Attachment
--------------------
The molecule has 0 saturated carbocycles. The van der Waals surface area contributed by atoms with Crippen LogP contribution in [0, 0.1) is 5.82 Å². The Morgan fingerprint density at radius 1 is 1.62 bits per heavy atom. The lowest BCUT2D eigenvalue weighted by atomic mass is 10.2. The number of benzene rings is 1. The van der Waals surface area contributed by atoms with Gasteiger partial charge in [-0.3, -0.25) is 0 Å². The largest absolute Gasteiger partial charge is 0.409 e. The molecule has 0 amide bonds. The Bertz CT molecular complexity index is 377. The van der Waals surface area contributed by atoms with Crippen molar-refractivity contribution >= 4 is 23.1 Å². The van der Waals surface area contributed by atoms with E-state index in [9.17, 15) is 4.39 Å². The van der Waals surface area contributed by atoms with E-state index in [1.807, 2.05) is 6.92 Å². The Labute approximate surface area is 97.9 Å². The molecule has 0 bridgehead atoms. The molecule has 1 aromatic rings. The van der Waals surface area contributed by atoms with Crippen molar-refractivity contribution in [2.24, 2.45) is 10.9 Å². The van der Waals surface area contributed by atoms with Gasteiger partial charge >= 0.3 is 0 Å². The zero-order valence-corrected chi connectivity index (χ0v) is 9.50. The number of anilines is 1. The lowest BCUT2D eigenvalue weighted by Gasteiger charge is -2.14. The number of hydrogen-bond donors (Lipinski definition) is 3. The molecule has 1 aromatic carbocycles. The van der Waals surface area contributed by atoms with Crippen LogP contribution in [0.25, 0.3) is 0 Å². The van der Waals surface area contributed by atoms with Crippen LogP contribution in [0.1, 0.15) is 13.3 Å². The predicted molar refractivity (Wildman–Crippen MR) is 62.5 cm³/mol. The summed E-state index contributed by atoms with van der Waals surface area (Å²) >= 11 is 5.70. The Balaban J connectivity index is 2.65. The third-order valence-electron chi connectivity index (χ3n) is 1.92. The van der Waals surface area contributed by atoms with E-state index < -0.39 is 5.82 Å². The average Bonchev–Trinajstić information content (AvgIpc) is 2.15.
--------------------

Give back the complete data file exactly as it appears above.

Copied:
The molecule has 0 saturated carbocycles. The van der Waals surface area contributed by atoms with Crippen LogP contribution in [0, 0.1) is 5.82 Å². The Morgan fingerprint density at radius 1 is 1.62 bits per heavy atom. The lowest BCUT2D eigenvalue weighted by atomic mass is 10.2. The number of benzene rings is 1. The van der Waals surface area contributed by atoms with Gasteiger partial charge in [-0.3, -0.25) is 0 Å². The largest absolute Gasteiger partial charge is 0.409 e. The molecule has 0 amide bonds. The Bertz CT molecular complexity index is 377. The van der Waals surface area contributed by atoms with Crippen molar-refractivity contribution >= 4 is 23.1 Å². The van der Waals surface area contributed by atoms with E-state index in [9.17, 15) is 4.39 Å². The van der Waals surface area contributed by atoms with E-state index in [1.807, 2.05) is 6.92 Å². The Labute approximate surface area is 97.9 Å². The molecule has 0 bridgehead atoms. The molecule has 1 aromatic rings. The van der Waals surface area contributed by atoms with Crippen molar-refractivity contribution in [2.24, 2.45) is 10.9 Å². The van der Waals surface area contributed by atoms with Gasteiger partial charge >= 0.3 is 0 Å². The zero-order valence-corrected chi connectivity index (χ0v) is 9.50. The number of anilines is 1. The lowest BCUT2D eigenvalue weighted by Gasteiger charge is -2.14. The number of hydrogen-bond donors (Lipinski definition) is 3. The molecule has 1 aromatic carbocycles. The van der Waals surface area contributed by atoms with Crippen LogP contribution in [0.25, 0.3) is 0 Å². The van der Waals surface area contributed by atoms with Crippen LogP contribution in [0.1, 0.15) is 13.3 Å². The predicted molar refractivity (Wildman–Crippen MR) is 62.5 cm³/mol. The summed E-state index contributed by atoms with van der Waals surface area (Å²) >= 11 is 5.70. The Balaban J connectivity index is 2.65. The third-order valence-electron chi connectivity index (χ3n) is 1.92. The van der Waals surface area contributed by atoms with E-state index < -0.39 is 5.82 Å². The average Bonchev–Trinajstić information content (AvgIpc) is 2.15.